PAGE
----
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Keep Women Leaders in the Workplace: It’s High Value and Good Business

Keep Women Leaders in the Workplace: It’s High Value and Good Business

Measure what matters. It’s the grounding principle for our strategic business plan as well as our approach to longer-term initiatives and goals. But the measures I want to talk to you about right now aren’t the kind found in our sales pipeline, monthly dashboard, or objectives and key results (OKRs). They are much more important and much more central to each of our businesses’ long-term health. I’m talking about the plight of women leaving the workplace right now because all too often it’s not designed for our collective success.

Bridge Partners, a Seattle-based consulting firm, happens to be an organization that has embraced remote work ever since the company was formed in 2007; and 100% of our team is given the opportunity to “work from anywhere.”  Our business model is inherently flexible and because of this, it attracts leaders in every demographic to rethink what the world of work can look like for them — and gives women, in particular, the ability to stay in the workplace and balance the needs at home.

We are 60% female and we’re proud of that fact. It has proven time and time again that it’s absolutely possible to lead, deliver meaningful impact, and create a company that meets employees where they are, should they want part-time, full-time, or project-specific work.

Women are leaving the workplace

Across the U.S., more than 800,000 women left the workplace in September alone, according to the Bureau of Labor Statistics, a rate four times higher than men during the same period. Most of these women are between the ages of 35 and 44, and nearly half are Black or Latina. Many left because of mounting pressures that prevent them from continuing to pursue their careers alongside the requirements at home.

We simply can’t afford to lose a generation of women in the workplace. We must do better.

Start measuring what matters

As COO, I’m well aware of the potential short-term and long-term impact to both our own business and the economy at large if women continue to leave the workforce. Research shows company profits and share performance are almost 50% higher when women are represented at the top. And that’s not to mention the meaningful impact women have on a company’s culture—from mentoring other women to serving as champions of diversity and inclusion alongside the requirements at home as COVID-19-related pressures continue.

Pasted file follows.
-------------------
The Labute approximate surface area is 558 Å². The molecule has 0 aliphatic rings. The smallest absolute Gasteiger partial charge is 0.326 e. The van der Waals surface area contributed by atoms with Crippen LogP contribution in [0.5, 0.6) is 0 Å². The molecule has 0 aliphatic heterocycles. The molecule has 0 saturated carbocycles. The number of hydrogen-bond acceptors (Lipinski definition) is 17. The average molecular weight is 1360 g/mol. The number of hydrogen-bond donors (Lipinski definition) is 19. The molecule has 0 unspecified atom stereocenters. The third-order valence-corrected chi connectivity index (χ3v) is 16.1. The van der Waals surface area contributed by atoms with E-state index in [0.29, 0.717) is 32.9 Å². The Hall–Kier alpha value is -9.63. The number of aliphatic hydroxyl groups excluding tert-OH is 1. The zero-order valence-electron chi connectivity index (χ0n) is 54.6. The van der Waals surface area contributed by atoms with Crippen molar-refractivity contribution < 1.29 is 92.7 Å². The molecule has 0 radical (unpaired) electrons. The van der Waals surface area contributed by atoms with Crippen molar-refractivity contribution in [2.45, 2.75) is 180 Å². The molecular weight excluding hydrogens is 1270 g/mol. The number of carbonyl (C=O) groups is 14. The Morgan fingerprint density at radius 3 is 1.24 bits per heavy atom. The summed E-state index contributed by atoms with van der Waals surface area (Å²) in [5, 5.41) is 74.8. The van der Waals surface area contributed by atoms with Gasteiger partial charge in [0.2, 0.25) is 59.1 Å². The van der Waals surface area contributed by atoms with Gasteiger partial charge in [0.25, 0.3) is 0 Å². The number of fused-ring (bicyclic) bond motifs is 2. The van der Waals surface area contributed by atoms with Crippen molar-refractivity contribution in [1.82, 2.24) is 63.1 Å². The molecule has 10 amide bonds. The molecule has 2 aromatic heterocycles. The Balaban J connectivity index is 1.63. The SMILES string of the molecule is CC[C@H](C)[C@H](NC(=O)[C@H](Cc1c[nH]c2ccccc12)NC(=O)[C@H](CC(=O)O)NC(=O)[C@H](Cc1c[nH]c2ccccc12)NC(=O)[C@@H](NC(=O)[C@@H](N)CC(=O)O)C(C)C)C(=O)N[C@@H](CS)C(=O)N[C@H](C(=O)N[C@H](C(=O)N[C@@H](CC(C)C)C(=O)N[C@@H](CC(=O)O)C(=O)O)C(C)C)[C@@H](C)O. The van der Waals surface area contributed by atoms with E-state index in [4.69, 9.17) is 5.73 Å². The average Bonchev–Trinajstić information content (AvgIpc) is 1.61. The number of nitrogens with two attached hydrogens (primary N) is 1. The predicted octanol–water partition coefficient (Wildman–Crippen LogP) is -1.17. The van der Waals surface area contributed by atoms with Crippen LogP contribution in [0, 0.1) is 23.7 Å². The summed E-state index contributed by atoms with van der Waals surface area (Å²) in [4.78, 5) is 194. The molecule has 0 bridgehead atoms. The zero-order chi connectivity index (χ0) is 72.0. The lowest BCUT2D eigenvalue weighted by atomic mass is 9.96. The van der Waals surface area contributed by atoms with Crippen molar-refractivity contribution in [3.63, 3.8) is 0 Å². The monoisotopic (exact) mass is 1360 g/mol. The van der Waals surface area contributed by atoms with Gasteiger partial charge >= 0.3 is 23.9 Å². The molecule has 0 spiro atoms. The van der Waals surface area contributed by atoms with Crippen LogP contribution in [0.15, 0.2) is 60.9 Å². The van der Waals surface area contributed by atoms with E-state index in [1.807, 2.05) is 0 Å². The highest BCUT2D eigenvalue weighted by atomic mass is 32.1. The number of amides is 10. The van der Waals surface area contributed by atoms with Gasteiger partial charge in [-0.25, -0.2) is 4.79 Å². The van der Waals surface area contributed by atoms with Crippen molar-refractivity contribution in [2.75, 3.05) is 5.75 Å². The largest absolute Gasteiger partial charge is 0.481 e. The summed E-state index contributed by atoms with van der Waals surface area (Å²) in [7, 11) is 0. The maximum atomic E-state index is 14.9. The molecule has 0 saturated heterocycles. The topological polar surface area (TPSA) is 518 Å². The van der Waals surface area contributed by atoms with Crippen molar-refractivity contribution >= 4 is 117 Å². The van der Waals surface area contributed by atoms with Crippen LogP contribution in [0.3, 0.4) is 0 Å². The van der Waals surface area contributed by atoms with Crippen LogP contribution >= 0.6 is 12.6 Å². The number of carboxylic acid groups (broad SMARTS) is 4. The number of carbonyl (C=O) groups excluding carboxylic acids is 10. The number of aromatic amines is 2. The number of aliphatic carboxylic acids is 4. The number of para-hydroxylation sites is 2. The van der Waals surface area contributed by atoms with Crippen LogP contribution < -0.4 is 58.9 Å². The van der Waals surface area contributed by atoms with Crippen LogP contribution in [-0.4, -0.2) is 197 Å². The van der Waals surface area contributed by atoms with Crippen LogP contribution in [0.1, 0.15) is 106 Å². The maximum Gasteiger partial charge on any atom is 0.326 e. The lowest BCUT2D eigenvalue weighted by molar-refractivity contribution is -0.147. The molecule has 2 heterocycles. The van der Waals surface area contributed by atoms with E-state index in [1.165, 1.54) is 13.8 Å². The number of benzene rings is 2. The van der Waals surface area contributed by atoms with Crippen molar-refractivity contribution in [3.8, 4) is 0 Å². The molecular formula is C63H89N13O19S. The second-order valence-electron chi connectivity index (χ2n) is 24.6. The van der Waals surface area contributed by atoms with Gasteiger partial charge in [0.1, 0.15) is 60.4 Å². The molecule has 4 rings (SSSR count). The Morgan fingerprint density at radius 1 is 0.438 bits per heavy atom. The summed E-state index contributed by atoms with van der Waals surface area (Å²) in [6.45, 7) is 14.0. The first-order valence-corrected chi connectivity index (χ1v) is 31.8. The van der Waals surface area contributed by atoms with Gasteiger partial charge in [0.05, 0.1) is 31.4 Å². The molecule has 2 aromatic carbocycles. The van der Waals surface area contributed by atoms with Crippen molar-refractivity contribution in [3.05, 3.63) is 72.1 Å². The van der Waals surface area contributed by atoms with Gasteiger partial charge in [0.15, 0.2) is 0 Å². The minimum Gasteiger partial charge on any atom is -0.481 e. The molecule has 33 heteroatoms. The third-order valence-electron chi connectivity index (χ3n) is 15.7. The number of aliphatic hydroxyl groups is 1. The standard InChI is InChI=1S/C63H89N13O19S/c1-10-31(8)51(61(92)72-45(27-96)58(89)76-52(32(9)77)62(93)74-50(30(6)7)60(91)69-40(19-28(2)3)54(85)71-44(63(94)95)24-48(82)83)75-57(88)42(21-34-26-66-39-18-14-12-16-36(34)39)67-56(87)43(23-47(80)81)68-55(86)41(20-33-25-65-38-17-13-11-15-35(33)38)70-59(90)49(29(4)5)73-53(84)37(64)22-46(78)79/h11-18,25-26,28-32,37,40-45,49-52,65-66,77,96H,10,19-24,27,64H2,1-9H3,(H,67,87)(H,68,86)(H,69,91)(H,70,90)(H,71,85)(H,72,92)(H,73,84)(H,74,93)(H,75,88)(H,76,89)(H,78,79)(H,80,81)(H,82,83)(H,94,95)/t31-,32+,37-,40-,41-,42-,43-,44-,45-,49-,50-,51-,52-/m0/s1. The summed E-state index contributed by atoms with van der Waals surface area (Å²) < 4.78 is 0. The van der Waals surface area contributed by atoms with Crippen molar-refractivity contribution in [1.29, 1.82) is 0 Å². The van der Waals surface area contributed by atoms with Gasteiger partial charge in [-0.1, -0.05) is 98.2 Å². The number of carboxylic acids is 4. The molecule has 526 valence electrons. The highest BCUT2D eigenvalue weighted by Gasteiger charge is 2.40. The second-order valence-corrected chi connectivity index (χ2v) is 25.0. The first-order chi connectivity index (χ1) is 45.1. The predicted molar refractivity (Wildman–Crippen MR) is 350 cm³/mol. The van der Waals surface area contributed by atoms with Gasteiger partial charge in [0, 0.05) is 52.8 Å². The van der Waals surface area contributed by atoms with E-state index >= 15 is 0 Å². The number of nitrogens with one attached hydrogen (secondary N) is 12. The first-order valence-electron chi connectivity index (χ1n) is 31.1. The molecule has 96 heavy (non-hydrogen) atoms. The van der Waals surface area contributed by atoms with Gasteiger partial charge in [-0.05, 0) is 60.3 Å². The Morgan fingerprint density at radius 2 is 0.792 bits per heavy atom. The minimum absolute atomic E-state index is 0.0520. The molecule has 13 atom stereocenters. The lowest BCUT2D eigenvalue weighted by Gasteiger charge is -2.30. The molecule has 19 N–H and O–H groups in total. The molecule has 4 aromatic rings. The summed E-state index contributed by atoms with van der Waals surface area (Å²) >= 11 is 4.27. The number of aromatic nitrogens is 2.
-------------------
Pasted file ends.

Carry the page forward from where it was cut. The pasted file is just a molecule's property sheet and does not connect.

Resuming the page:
At Bridge, 44% of our leadership team is female, and while that’s “good,” our goal is to do even better to ensure we have a high level of diversity represented in all areas of our business. It goes without saying, but I’ll say it anyway: the women leaving the workplace are the leaders we all need to help our companies succeed.

Bridge Partners is not alone in rethinking the art of the possible. Microsoft recently announced it will let more employees permanently work from home. Likewise, Siemens has rolled out a plan to let employees in 125 locations work remotely two or three days a week, with a leadership style focused on outcomes, not time spent in the office.

As a small (but mighty business), we understand the need to be flexible as we continue to create a dynamic workplace that drives performance, enhances our company culture, and boosts our attractiveness as an employer. Companies both large and small have the opportunity right now to rethink and modernize their organizations to create a thoughtful, purposeful, and inclusive structure allowing for the retention of women and the extraordinary value they bring.

We plan to do our part, and we hope we can count on your leadership as well.

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Rebecca Jones

Rebecca Jones

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Rebecca Jones